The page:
根据美国卫生及公共服务部（the U.S. Department of Health and Human Services）的统计，目前共有2,000万美国人正处于物质滥用的康复期。
A Market Worth Watching: Drug and Alcohol Abuse
Recently I wrote about the potential future demand for quit smoking products and services in China, the world’s largest consumer of tobacco, despite superficial government efforts to curtail consumption. Smoking cessation products and services have become big business in many other markets, and could become very big in China one day.
Judging by the American experience, another potentially huge future market in China may be specialized services to treat alcohol and drug abusers.
The recent untimely death of American music superstar Whitney Houston is a stark reminder that this deadly illness has reached epidemic proportions in the U.S.
One 2010 estimate puts the number of Americans with a substance abuse or dependence problem at 22.1 million people, or 8.7% of the adult population. Of these, 15 million are dependent on alcohol but not drugs; 4.2 million on drugs but not alcohol; and 2.9 million on both. Drug abuse in this context includes both illegal drugs as well as habit-forming prescription drugs which are taken in excess.
Some 38 million American adults are defined as binge drinkers, which means they consume 8 drinks in a session four or more times a month.
The U.S. Department of Health and Human Services puts the number of Americans currently in recovery from substance abuse at 20 million.
All of the leading estimates point to a very substantial number of Americans who are struggling with this illness. For every one of them you can be sure there are a handful of family members, friends and colleagues who are also badly affected.
There are more than 17,000 specialized inpatient and outpatient drug and alcohol treatment centers in the U.S., many of which are privately owned and operated, charging premium fees often not covered by typical health care insurance. On average, 700,000 Americans are in treatment — inpatient or outpatient — on any given day.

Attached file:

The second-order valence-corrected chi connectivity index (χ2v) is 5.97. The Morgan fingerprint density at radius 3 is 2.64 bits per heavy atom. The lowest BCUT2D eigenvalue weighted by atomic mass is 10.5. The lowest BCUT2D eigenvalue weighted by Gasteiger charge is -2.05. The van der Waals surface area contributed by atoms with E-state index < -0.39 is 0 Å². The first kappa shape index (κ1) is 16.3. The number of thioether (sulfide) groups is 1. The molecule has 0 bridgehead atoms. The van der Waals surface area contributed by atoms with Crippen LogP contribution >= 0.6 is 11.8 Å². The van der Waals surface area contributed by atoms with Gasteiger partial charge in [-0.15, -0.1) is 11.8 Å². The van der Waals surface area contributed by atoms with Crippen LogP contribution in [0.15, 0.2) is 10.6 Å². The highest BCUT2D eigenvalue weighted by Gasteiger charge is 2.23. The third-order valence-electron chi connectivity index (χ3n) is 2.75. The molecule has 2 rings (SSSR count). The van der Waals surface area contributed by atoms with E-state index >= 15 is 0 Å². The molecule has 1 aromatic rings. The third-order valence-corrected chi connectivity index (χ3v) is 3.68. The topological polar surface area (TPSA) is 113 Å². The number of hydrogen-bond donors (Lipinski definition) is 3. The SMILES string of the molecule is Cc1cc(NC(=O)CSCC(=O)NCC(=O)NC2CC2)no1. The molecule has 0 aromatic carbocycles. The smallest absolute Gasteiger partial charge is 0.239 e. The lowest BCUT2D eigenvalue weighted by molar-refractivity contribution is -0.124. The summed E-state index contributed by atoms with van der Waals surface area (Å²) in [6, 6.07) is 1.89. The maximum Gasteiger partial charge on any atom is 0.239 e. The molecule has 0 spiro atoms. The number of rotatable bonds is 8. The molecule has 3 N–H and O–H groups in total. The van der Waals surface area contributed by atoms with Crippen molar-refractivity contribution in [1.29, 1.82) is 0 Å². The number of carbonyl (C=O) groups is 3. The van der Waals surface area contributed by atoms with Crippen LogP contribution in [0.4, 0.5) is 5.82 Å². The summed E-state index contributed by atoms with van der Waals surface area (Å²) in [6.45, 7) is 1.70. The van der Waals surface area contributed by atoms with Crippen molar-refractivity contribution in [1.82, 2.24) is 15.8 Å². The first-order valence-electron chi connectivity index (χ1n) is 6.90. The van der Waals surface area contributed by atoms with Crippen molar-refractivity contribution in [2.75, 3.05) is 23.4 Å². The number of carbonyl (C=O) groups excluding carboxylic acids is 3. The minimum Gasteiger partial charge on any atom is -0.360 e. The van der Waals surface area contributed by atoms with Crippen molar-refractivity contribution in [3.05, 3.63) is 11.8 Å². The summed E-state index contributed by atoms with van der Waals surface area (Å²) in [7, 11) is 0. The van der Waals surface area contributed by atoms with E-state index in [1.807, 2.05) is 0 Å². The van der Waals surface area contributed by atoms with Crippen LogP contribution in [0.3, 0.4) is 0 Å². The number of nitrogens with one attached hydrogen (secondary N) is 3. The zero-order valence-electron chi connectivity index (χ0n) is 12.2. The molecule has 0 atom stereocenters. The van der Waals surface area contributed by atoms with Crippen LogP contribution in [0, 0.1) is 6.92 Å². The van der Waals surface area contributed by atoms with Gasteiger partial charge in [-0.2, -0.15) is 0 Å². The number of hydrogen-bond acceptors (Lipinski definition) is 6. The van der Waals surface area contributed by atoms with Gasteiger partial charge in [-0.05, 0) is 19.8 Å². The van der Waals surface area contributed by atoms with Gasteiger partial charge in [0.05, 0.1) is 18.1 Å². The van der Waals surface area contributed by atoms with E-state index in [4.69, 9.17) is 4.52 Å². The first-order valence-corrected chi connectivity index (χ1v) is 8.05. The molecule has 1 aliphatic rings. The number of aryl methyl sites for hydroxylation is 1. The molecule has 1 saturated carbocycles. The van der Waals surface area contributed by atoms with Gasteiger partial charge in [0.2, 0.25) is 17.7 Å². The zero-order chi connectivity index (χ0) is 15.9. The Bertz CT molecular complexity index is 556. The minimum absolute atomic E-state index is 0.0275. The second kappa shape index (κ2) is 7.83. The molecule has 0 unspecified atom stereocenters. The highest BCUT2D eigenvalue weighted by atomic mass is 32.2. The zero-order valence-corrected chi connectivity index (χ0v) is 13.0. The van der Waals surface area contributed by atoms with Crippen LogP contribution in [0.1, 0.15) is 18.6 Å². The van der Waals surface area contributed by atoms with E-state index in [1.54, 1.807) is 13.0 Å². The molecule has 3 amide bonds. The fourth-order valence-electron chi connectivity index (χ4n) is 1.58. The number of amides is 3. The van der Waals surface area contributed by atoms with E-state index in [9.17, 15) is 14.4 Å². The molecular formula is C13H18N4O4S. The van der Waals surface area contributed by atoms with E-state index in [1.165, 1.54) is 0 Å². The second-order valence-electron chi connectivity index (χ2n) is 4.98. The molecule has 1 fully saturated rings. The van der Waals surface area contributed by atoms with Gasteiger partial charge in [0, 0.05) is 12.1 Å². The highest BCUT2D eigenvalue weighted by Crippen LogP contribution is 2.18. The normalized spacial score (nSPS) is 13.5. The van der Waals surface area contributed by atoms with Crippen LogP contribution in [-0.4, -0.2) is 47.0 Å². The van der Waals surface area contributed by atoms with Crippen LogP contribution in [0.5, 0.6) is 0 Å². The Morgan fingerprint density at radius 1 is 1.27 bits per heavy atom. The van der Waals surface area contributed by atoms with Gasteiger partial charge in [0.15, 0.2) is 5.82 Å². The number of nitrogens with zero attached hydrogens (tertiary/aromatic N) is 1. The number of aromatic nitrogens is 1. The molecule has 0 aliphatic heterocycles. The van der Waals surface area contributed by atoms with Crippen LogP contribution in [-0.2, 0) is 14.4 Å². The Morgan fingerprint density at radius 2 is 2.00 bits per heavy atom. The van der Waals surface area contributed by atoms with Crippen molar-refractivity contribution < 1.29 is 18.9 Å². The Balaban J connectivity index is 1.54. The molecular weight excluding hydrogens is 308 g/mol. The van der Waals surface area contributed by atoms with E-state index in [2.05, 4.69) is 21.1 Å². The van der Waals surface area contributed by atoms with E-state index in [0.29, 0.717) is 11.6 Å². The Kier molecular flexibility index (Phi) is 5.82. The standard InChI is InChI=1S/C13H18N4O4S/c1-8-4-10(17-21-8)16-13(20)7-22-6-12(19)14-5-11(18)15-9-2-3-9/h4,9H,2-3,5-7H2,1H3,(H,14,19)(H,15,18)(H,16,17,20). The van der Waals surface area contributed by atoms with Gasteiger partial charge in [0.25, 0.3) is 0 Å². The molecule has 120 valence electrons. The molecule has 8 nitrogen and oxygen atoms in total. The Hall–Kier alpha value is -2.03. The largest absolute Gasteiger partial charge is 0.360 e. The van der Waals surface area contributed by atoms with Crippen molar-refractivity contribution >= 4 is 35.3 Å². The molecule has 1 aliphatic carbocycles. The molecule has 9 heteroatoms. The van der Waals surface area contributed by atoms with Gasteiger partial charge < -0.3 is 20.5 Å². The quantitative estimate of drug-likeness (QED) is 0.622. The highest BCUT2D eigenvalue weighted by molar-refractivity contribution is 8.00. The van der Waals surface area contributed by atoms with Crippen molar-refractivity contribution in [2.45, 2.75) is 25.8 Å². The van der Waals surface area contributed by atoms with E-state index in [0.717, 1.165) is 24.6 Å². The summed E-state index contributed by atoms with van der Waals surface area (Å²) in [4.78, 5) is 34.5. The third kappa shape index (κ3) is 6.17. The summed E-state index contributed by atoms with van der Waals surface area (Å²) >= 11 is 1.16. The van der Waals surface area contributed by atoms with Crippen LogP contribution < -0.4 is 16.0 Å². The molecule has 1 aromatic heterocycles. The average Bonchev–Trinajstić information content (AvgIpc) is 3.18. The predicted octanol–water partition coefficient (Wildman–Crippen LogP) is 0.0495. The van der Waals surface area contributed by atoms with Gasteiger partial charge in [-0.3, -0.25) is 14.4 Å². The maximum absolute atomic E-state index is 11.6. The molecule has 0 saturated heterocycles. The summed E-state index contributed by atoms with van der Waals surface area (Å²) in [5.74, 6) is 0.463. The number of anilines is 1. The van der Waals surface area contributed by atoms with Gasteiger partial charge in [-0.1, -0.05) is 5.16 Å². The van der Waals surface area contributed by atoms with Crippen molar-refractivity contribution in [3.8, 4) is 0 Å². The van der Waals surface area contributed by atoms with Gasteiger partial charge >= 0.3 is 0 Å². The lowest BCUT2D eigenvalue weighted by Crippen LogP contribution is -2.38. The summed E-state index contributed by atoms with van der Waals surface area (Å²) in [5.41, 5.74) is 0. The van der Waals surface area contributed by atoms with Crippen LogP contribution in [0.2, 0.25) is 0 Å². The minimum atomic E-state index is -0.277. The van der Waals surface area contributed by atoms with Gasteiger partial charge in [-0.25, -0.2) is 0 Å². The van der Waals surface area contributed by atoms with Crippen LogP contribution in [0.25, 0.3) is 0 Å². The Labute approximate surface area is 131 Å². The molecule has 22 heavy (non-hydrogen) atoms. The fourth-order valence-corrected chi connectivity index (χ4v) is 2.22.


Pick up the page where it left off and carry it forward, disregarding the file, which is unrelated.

It would be foolish to try to extrapolate the extent of China’s current substance abuse problem on the basis of American statistics; but it would be even more foolish to pretend the problem does not exist, or that it is not growing, in China.
Statistics on the extent of the problem in China are not as easy to come by as they are for the U.S., but it’s a safe assumption that it is a large and growing concern for health, transport, and law enforcement authorities, as well as families, spouses, parents, and companies.
I’ve been educated on the extent of this problem in the U.S. by a young American media entrepreneur, Jim Moorhead, who started a magazine to serve this niche about one year ago. (Full disclosure: Jim is my cousin, although I have no commercial interest in his venture.)
With a professional background in publishing and a personal story of overcoming drug and alcohol abuse, he knew there was an opportunity for a well designed and edited magazine, website and mobile app to address the needs of people in the process of recovery. Given his own experience, he was passionate about the mission as well as the business plan.
He raised US$700,000 from investors and started RENEW Magazine, along with the website www.reneweveryday.com. Treatment centers are a focal point of his audience and distribution network. Because many of those in treatment are relatively affluent consumers, the print and online versions have attracted advertising from a variety of sectors including watches, autos, etc.
The editorial team, like Jim, have direct personal experience with substance abuse and the process of successful recovery. A number of celebrities have been willing to share their stories, and the reaction from the treatment and medical communities has been very positive. Part of the editorial mission is to take away the shame and embarrassment of being in recovery, offering positive encouragement and support.
RENEW is a glossy magazine which bills itself as the only recovery lifestyle magazine. Apart from offering moral support and encouragement, contents include practical tips such as where to find a therapist, locations and timing of Alcoholics Anonymous and Narcotics Anonymous meetings, where to turn for help for a teenager in trouble, etc.
RENEW is a compelling example of how entrepreneurs can sometimes address problems which governments cannot solve entirely on their own, while creating a profitable enterprise in the process. A potential audience universe of 20-million plus is a substantial niche.
China is probably not ready for a Chinese edition of RENEW at this point in time, but it is definitely a subject matter and strategy worth paying attention to.